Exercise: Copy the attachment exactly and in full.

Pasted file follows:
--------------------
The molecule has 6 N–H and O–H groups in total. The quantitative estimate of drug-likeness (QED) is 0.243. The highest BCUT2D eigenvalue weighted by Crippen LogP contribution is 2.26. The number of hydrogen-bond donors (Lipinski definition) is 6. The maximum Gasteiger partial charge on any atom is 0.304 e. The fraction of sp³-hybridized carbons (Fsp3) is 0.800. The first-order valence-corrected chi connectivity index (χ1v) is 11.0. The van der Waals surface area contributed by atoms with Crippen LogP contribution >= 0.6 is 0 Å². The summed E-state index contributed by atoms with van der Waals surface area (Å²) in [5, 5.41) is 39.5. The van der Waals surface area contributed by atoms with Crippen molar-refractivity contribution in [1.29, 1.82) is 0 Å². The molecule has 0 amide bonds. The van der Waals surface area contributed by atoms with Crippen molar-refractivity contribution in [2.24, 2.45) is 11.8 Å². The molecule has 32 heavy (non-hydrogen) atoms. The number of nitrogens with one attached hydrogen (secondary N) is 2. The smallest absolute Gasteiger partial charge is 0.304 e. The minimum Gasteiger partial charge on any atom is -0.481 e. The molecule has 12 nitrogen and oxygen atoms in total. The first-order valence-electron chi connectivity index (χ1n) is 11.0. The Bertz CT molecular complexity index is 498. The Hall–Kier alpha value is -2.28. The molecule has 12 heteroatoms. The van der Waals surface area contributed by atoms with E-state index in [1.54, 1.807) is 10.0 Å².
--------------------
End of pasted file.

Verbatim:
The molecule has 6 N–H and O–H groups in total. The quantitative estimate of drug-likeness (QED) is 0.243. The highest BCUT2D eigenvalue weighted by Crippen LogP contribution is 2.26. The number of hydrogen-bond donors (Lipinski definition) is 6. The maximum Gasteiger partial charge on any atom is 0.304 e. The fraction of sp³-hybridized carbons (Fsp3) is 0.800. The first-order valence-corrected chi connectivity index (χ1v) is 11.0. The van der Waals surface area contributed by atoms with Crippen LogP contribution >= 0.6 is 0 Å². The summed E-state index contributed by atoms with van der Waals surface area (Å²) in [5, 5.41) is 39.5. The van der Waals surface area contributed by atoms with Crippen molar-refractivity contribution in [1.29, 1.82) is 0 Å². The molecule has 0 amide bonds. The van der Waals surface area contributed by atoms with Crippen molar-refractivity contribution in [2.24, 2.45) is 11.8 Å². The molecule has 32 heavy (non-hydrogen) atoms. The number of nitrogens with one attached hydrogen (secondary N) is 2. The smallest absolute Gasteiger partial charge is 0.304 e. The minimum Gasteiger partial charge on any atom is -0.481 e. The molecule has 12 nitrogen and oxygen atoms in total. The first-order valence-electron chi connectivity index (χ1n) is 11.0. The Bertz CT molecular complexity index is 498. The Hall–Kier alpha value is -2.28. The molecule has 12 heteroatoms. The van der Waals surface area contributed by atoms with E-state index in [1.54, 1.807) is 10.0 Å².